ACA’s Preventative Care Coverage and Religious Freedom

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Braidwood Management v. Becerra

Brief Summary: A Federal District Court in Texas struck down the Patient Protection and Affordable Care Act’s (ACA) preventative services coverage requirement relying on both religious and constitutional grounds to permit employers to limit coverage for these services

Background: The ACA requires health plans to cover a variety of preventive services without cost sharing, such as copays, coinsurances, or deductibles. The preventive services mandate applies to all private plans, including individual, small and large group, and self-insured plans.

The list of preventative services covered under this mandate are created by three entities: (1) the Preventative Services Task Force which scores evidence-based services and requires all services receiving an “A” or “B” score to be covered with no cost-sharing; (2) the Advisory Committee on Immunization Practices (“ACIP”) which recommends vaccines for children and adults; and (3) the Health Resources and Services Administration (HRSA) which develops preventative care guidelines for women and children.

The claims alleged by Braidwood Management are brought under three clauses of the constitution: the Appointments Clause, the Vesting Clause, and the non-delegation doctrine. The Appointments Clause empowers the President to appoint “principal officers” with the advice and consent of the Senate. The Vesting Clause vests executive power to the President, who must “take care that the laws be faithfully executed.” The non-delegation doctrine is a principle dictating that Congress cannot delegate its legislative powers to other entities. Claims were also brought under the Religious Freedom of Restoration Act (RFRA), which prohibits the government from substantially burdening a person’s exercise of religion.

Overview: The plaintiffs are individuals and business sued the Department of Health and Human Service, the Department of the Treasury, and the Department of Labor because they wanted to exclude services currently required by the preventative care mandate from the health plan coverage they offered. The plaintiffs, made three claims regarding the preventive services mandate. First, the plaintiffs argued that the preventative services mandate violates the Appointments Clause because members of the Preventative Service Task Force were unconstitutionally elected without presidential appointment and Senate confirmation.

Second, they argued that the preventative services mandate violated the Vesting Clause, because members of the Preventative Services Task Force were unconstitutionally exercising Executive Presidential power to determine which services are included in the preventative services mandate.

Third, plaintiff’s argued that the preventative services mandate violated the nondelegation doctrine, because the Preventative Services Task Force, ACIP, and HRSA, were all unconstitutionally exercising decision-making authority delegated to Congress when they determined which services should be included under the preventative services mandate.

Lastly ,plaintiffs alleged that being required to cover an HIV prevention medication known as preexposure prophylaxis (PrEP), violated the Religious Freedom Restoration Act because it substantially burdened the exercise of their religious beliefs because it “facilitate[d]and encourage[d]homosexual behavior, prostitution, sexual promiscuity, and intravenous drug use.”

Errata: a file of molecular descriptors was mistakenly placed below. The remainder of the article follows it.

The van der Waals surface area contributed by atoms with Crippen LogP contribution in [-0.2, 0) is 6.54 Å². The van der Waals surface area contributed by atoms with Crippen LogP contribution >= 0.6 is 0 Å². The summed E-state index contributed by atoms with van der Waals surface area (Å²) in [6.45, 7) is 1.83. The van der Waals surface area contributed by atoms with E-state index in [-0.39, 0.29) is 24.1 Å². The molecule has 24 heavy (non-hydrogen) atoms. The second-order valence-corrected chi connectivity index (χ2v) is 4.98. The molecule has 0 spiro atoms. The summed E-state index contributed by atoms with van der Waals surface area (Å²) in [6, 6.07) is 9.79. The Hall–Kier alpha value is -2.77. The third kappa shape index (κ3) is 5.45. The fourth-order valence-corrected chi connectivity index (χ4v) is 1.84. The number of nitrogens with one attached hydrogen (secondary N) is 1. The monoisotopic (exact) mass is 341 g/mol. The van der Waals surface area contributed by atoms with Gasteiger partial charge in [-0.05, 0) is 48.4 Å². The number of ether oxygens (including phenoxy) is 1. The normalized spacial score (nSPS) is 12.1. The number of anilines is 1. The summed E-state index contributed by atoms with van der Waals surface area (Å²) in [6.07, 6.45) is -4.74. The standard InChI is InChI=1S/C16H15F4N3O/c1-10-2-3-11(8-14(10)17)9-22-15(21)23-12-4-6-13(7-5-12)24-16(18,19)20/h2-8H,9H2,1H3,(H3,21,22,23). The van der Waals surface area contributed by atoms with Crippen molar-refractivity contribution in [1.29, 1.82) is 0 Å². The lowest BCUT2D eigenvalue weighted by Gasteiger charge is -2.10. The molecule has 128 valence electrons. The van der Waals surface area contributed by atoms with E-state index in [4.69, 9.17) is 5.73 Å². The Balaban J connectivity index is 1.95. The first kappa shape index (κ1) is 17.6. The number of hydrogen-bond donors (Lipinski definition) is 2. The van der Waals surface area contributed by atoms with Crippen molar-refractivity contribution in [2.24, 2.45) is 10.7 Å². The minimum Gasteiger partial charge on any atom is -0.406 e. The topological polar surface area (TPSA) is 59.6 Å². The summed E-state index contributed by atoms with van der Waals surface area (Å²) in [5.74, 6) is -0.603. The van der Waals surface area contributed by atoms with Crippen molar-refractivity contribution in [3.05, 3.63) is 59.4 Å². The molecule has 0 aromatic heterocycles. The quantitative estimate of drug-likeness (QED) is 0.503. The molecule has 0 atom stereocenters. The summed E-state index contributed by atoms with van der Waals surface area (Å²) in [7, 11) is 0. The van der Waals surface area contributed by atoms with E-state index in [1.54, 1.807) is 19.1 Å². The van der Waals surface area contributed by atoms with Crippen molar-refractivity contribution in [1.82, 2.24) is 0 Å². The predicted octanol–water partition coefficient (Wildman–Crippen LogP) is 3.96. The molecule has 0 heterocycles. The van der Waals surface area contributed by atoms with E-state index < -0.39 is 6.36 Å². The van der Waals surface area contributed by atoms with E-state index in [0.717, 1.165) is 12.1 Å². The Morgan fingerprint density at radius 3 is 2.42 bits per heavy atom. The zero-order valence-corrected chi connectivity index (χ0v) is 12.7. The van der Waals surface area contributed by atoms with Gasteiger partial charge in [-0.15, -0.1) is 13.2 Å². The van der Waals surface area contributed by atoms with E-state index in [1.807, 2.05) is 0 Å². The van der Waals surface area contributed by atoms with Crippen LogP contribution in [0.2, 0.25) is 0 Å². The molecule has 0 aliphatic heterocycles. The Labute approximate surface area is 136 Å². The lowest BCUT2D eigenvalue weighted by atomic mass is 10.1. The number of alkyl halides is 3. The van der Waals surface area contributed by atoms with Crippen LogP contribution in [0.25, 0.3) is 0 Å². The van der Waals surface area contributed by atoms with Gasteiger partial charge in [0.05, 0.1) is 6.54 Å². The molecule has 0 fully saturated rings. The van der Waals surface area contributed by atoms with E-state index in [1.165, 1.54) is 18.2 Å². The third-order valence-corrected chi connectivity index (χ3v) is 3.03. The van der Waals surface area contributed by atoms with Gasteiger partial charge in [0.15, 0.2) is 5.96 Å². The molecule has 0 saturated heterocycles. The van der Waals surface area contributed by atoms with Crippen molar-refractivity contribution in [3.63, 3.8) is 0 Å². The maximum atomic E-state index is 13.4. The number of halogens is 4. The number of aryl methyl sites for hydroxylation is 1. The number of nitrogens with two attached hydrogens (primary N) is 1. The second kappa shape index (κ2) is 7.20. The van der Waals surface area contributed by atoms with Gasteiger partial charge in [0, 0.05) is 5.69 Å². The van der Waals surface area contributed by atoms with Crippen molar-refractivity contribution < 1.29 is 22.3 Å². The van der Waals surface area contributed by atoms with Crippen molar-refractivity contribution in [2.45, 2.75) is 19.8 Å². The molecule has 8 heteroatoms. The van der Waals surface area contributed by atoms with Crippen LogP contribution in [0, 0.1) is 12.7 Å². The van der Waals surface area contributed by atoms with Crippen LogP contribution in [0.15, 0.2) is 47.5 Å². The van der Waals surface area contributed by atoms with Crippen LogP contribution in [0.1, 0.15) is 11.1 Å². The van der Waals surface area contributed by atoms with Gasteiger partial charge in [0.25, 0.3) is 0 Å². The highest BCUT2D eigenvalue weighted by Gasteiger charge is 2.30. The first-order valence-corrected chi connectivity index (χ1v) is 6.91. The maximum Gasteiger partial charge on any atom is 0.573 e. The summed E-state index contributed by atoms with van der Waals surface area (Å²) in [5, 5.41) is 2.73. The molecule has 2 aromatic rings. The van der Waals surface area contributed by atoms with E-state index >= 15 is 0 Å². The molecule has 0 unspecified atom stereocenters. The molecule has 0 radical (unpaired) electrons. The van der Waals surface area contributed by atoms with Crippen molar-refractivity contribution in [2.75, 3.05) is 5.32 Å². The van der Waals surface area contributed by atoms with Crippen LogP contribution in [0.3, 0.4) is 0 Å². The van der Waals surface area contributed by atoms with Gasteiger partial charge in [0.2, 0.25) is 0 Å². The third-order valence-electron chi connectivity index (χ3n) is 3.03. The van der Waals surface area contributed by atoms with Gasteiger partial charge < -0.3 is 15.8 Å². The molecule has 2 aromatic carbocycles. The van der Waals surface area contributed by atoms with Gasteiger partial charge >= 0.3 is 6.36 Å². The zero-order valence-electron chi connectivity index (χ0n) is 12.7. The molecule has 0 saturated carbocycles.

Court Updates: On September 7, 2022, Judge Reed O’Connor, a Federal District Court Judge in the Northern District of Texas, held that the ACA’s PrEP preventive care coverage mandate was unconstitutional because it violated the Religious Freedom Restoration Act. The court reasoned that providing this coverage would substantially burdened the employer’s freedom of religion, which, as plaintiffs argued, “would make [them]complicit in behaviors that violate [their]religious beliefs.”

Additionally, the court held that the delegation to the Preventative Services Task Force violated the Appointments Clause because members are “principal officers” who were appointed by the director of the Agency for Healthcare Research and Quality, rather than being appointed by the President and confirmed by the Senate.

Lastly, the court rejected the arguments regarding the Vesting Clause and the nondelegation doctrine. The decision can be read here.

Current Status: While the court did hold that the preventative services mandate violated the Religious Freedom and Restoration Act and the Appointments Clause of the U.S. Constitution, the court has not yet decided how this violation will be fixed by the parties.

Therefore, the parties are currently supplying the Court with additional information regarding the scope of the appropriate remedy. After the court determines the plaintiff’s appropriate relief, this ruling is likely to be appealed to the Fifth Circuit Court of Appeals.

Impact: The preventative services coverage requirement ensures over 167 million Americans receive preventive services without cost-sharing through their private health plans. If this decision is upheld plans will no longer be required to cover preventative care services at no cost sharing to the patient, including screenings for breast, lung, cervical, and colorectal cancers; heart disease; hepatitis B and C, and hypertension, among many others. Without the mandate, coverage of these preventive services would vary from plan-to-plan, resulting in consumers forging screening because of cost and experiencing worse long-term health outcomes.

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